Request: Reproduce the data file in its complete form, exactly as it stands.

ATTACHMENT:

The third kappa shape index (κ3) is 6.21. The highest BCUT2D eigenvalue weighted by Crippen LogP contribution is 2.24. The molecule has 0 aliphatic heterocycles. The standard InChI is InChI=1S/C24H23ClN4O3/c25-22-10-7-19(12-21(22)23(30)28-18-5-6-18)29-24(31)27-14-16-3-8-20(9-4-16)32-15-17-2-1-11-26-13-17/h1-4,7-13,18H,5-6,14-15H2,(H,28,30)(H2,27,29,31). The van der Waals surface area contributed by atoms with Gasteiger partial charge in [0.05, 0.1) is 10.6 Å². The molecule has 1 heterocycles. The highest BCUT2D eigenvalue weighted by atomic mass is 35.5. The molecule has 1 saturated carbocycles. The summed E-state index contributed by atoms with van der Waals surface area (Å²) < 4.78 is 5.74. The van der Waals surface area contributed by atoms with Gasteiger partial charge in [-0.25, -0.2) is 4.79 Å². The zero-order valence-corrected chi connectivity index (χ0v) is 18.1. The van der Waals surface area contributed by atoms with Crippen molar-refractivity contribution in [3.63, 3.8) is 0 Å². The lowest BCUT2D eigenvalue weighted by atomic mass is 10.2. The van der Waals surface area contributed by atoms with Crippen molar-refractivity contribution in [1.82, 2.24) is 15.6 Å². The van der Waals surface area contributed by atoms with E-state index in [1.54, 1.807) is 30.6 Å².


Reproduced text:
The third kappa shape index (κ3) is 6.21. The highest BCUT2D eigenvalue weighted by Crippen LogP contribution is 2.24. The molecule has 0 aliphatic heterocycles. The standard InChI is InChI=1S/C24H23ClN4O3/c25-22-10-7-19(12-21(22)23(30)28-18-5-6-18)29-24(31)27-14-16-3-8-20(9-4-16)32-15-17-2-1-11-26-13-17/h1-4,7-13,18H,5-6,14-15H2,(H,28,30)(H2,27,29,31). The van der Waals surface area contributed by atoms with Gasteiger partial charge in [0.05, 0.1) is 10.6 Å². The molecule has 1 heterocycles. The highest BCUT2D eigenvalue weighted by atomic mass is 35.5. The molecule has 1 saturated carbocycles. The summed E-state index contributed by atoms with van der Waals surface area (Å²) < 4.78 is 5.74. The van der Waals surface area contributed by atoms with Gasteiger partial charge in [-0.25, -0.2) is 4.79 Å². The zero-order valence-corrected chi connectivity index (χ0v) is 18.1. The van der Waals surface area contributed by atoms with Crippen molar-refractivity contribution in [3.63, 3.8) is 0 Å². The lowest BCUT2D eigenvalue weighted by atomic mass is 10.2. The van der Waals surface area contributed by atoms with Crippen molar-refractivity contribution in [1.82, 2.24) is 15.6 Å². The van der Waals surface area contributed by atoms with E-state index in [1.54, 1.807) is 30.6 Å².